“That’s the big problem with these vague allegations,” said Peña, a former federal Immigration and Customs Enforcement attorney. “You have a Border Patrol agent out in the field who looks up some system and sees a flag. It’s not a criminal conviction. There’s just some sort of information in a system.”

Mr. A’s case was delayed due to the government shutdown, but is expected to progress in the coming weeks.

According to the inspector general’s report, the Department of Homeland Security also shares few details about the basis for separations with other government agencies. The federal Office of Refugee Resettlement, for instance, must evaluate the criminal record of parents as part of its process for placing children in homes.

“From a child welfare perspective, not all criminal history rises to a level that would preclude a child from being placed with his or her parent,” the report states. But in some cases, the department provided little information about the nature of parents’ criminal records to the refugee agency. That could “impede ORR’s ability to determine the appropriate placement for a child,” the report says.

Mr. A maintains he’s never been involved with MS-13. “We believe him,” Peña said.

Court records provide a detailed account of his case. In April, gang members began threatening Mr. A and gave him a choice: Pay $1,300 or his children would die. Mr. A moved his family to another city in El Salvador on Oct. 7. But the threats continued.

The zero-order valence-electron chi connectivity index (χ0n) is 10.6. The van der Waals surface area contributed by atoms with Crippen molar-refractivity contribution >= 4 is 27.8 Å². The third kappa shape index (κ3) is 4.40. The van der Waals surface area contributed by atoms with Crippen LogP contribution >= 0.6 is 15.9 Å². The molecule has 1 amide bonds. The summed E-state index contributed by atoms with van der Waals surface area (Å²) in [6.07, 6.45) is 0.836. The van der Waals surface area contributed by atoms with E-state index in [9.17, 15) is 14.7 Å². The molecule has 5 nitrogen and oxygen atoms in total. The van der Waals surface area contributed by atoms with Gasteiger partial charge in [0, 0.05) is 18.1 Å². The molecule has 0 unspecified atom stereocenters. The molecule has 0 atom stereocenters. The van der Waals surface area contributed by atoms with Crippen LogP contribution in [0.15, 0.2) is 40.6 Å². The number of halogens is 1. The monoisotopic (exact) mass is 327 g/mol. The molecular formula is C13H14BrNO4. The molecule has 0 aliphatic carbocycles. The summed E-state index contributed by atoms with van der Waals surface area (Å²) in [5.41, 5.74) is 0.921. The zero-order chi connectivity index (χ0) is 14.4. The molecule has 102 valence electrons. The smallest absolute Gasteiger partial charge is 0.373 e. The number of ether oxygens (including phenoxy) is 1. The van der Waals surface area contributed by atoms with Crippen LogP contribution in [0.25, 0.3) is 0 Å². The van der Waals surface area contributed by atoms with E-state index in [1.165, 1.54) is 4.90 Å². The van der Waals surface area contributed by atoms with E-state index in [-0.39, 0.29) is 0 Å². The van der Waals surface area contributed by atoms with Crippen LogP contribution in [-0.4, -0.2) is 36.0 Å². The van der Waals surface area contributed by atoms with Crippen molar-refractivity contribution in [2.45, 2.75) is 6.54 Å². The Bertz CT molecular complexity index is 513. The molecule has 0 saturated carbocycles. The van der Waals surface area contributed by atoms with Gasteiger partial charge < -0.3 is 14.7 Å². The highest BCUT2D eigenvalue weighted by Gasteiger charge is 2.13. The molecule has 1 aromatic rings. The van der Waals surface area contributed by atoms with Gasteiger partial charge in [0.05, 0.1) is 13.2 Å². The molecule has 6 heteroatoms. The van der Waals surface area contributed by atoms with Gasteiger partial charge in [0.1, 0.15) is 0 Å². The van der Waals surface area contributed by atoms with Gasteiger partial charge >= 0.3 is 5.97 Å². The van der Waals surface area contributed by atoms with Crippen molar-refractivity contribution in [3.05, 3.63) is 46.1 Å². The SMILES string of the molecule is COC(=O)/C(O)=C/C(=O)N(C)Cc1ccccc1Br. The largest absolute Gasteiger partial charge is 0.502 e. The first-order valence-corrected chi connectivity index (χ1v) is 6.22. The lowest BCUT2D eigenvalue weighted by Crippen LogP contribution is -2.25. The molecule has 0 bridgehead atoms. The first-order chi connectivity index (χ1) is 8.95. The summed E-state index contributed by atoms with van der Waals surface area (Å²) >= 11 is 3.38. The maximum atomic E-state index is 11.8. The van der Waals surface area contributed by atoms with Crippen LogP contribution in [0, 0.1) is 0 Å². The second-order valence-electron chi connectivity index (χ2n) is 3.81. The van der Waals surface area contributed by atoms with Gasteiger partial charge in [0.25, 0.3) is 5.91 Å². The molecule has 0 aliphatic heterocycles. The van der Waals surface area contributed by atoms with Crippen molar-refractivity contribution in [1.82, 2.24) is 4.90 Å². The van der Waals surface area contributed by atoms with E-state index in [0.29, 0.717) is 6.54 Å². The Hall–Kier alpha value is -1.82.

“They told me to think about my children,” Mr. A told an asylum officer, according to a transcript of the interview the government conducts to establish whether someone has a “credible fear” of returning to his or her home country. He reported the threats to the authorities in El Salvador, but a prosecutor told him officials couldn’t help without the names of the gang members.

After crossing into the U.S. on Nov. 2, the family was apprehended by border officers, who took them to a detention facility. Two days later, they were shuffled on a bus to another holding area called the “ice box,” where migrants are kept in a cold concrete room. On Nov. 5, when Mr. A returned from a court hearing, his children were gone.

“Mr. A was not informed of, and did not consent to, the impending separation and was given no opportunity to contest it,” court filings state. “In fact, the officers concealed the impending separation from Mr. A by promising that his children would still be at the detention facility when he returned from his court appearance.”

Since their separation, Mr. A “grew increasingly despondent and withdrawn,” his lawyers say. He’s lost more than 20 pounds and has frequent nightmares and depression. During his credible fear interview, he asked for his son and daughter. He failed the interviewrecords state, and is being held at the Webb County Detention Center in Laredo, Texas. His lawyers are appealing the asylum case.

His children remain at a Texas shelter, Peña said, and have spoken to their father only a few times since they were separated.

“The emotional and mental trauma is severe for both kids,” Peña said. “The harm is being done every day.”